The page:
Coded in modern Fortran, GNU C-Graph demonstrates the theory of convolution underlying engineering systems and signal analysis. "C-Graph" is an abbreviation for "Convolution Graph".
Unlike other signal processing packages, C-Graph dispenses with the learning curve for writing code. Instead, an interactive dialogue guides the user to effortlessly select values for keyboard input.
Designed to enhance the learning experience, C-Graph features an attractive array of scalable pulses, periodic, and aperiodic signal types of variable frequency fundamental to the study of systems theory. The package displays the spectra of any two waveforms chosen by the user, computes their linear convolution, then compares their circular convolution according to the convolution theorem. Each signal is modelled by a register of N discrete values (samples), and the discrete Fourier Transform (DFT) computed by the Fast Fourier Transform (FFT).
Students of signal and systems theory will find GNU C-Graph to be of value in visualizing convolution.
GNU C-Graph is derived from the BSc. Honours dissertation in Electrical Engineering "Interactive Computer Package Demonstrating: Sampling Convolution and the FFT", Adrienne Gaye Thompson, University of Aberdeen (1983).
Adrienne - who is sole author of the dissertation - reproduced its Fortran 77 program in modern Fortran. She donated C-Graph to GNU realising that the package's usefulness could be enjoyed globally.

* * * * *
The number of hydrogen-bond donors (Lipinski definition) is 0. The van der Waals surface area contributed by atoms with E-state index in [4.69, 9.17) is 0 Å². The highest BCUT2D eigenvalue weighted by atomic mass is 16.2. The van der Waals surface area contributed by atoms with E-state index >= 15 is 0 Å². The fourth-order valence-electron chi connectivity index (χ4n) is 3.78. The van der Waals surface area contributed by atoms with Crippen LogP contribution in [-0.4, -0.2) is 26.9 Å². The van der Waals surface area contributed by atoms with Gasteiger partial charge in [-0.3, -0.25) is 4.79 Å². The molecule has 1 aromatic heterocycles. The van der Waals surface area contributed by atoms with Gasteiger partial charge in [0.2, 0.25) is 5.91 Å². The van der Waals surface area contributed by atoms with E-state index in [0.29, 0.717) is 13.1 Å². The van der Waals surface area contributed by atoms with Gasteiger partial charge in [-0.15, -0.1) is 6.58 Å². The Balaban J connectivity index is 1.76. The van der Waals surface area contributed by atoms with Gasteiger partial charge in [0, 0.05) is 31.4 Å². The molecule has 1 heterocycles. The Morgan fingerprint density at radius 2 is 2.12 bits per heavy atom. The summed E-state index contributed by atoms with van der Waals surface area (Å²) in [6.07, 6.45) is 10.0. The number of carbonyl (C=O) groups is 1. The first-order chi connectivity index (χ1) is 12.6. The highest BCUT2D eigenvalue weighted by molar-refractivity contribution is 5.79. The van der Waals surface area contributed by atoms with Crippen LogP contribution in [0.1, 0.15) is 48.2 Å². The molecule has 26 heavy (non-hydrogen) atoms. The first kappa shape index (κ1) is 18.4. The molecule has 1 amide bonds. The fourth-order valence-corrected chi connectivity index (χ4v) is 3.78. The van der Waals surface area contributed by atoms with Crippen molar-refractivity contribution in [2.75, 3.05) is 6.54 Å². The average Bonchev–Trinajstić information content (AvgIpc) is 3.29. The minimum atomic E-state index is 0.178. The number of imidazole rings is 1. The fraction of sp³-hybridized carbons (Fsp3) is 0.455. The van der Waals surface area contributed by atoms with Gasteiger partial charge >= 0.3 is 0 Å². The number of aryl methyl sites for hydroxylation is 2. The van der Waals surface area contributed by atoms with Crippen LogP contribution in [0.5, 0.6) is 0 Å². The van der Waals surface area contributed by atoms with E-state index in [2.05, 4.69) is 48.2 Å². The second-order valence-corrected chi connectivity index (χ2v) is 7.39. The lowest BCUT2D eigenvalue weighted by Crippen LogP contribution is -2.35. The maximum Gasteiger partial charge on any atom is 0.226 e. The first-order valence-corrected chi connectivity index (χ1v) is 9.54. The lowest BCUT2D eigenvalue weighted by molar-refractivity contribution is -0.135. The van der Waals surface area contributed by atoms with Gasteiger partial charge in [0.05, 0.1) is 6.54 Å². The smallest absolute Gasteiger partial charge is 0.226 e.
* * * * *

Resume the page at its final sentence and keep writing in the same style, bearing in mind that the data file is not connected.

Download C-Graph from the main GNU ftp server: http://ftp.gnu.org/gnu/c-graph/ via HTTP or, ftp://ftp.gnu.org/gnu/c-graph/ by FTP. C-Graph can also be found on the GNU mirrors. Please use a mirror when possible.
C-Graph is free software; you can redistribute it and/or modify it under the terms of the GNU General Public License as published by the Free Software Foundation; either version 3 of the License, or (at your option) any later version.
Documentation for C-Graph is available online, as is documentation for most GNU software. You may also find more information about C-Graph by running info c-graph or by looking at /usr/doc/c-graph/, /usr/local/doc/c-graph/, or similar directories on your system. A brief summary is available by running c-graph --help.
The mailing list for C-Graph is:
As with all GNU packages, development of C-Graph is a volunteer effort. Contributions from other developers are welcome; join the mailing list (see above).
At the moment, C-Graph author and maintainer Adrienne Gaye Thompson is the sole member of the development team. We are recruiting developers; please join us via the mailing lists.
C-Graph is dedicated to all victims of apartheid, and to Haitian-Bahamian attorney-at-law and human rights advocate, Eliezer Regnier, who died as a result of the struggle for justice.
Please see the Translations README for information on coordinating and submitting translations for C-Graph.